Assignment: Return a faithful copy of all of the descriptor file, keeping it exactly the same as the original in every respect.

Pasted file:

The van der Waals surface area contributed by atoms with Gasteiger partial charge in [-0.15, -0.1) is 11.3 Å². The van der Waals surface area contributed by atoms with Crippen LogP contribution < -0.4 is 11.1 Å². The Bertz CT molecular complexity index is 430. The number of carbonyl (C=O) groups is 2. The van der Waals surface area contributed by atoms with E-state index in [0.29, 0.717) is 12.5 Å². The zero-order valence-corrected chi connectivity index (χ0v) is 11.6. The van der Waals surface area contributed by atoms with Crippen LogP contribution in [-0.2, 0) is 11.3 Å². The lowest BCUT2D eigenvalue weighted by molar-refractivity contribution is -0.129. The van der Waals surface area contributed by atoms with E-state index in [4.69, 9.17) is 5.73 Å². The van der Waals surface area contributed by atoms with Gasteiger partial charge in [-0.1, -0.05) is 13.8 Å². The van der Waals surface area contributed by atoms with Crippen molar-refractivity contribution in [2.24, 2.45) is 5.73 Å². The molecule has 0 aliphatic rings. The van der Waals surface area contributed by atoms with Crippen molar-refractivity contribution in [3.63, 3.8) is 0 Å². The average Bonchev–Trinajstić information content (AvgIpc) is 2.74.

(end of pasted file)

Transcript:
The van der Waals surface area contributed by atoms with Gasteiger partial charge in [-0.15, -0.1) is 11.3 Å². The van der Waals surface area contributed by atoms with Crippen LogP contribution < -0.4 is 11.1 Å². The Bertz CT molecular complexity index is 430. The number of carbonyl (C=O) groups is 2. The van der Waals surface area contributed by atoms with E-state index in [0.29, 0.717) is 12.5 Å². The zero-order valence-corrected chi connectivity index (χ0v) is 11.6. The van der Waals surface area contributed by atoms with Crippen LogP contribution in [-0.2, 0) is 11.3 Å². The lowest BCUT2D eigenvalue weighted by molar-refractivity contribution is -0.129. The van der Waals surface area contributed by atoms with E-state index in [4.69, 9.17) is 5.73 Å². The van der Waals surface area contributed by atoms with Gasteiger partial charge in [-0.1, -0.05) is 13.8 Å². The van der Waals surface area contributed by atoms with Crippen molar-refractivity contribution in [2.24, 2.45) is 5.73 Å². The molecule has 0 aliphatic rings. The van der Waals surface area contributed by atoms with Crippen molar-refractivity contribution in [3.63, 3.8) is 0 Å². The average Bonchev–Trinajstić information content (AvgIpc) is 2.74.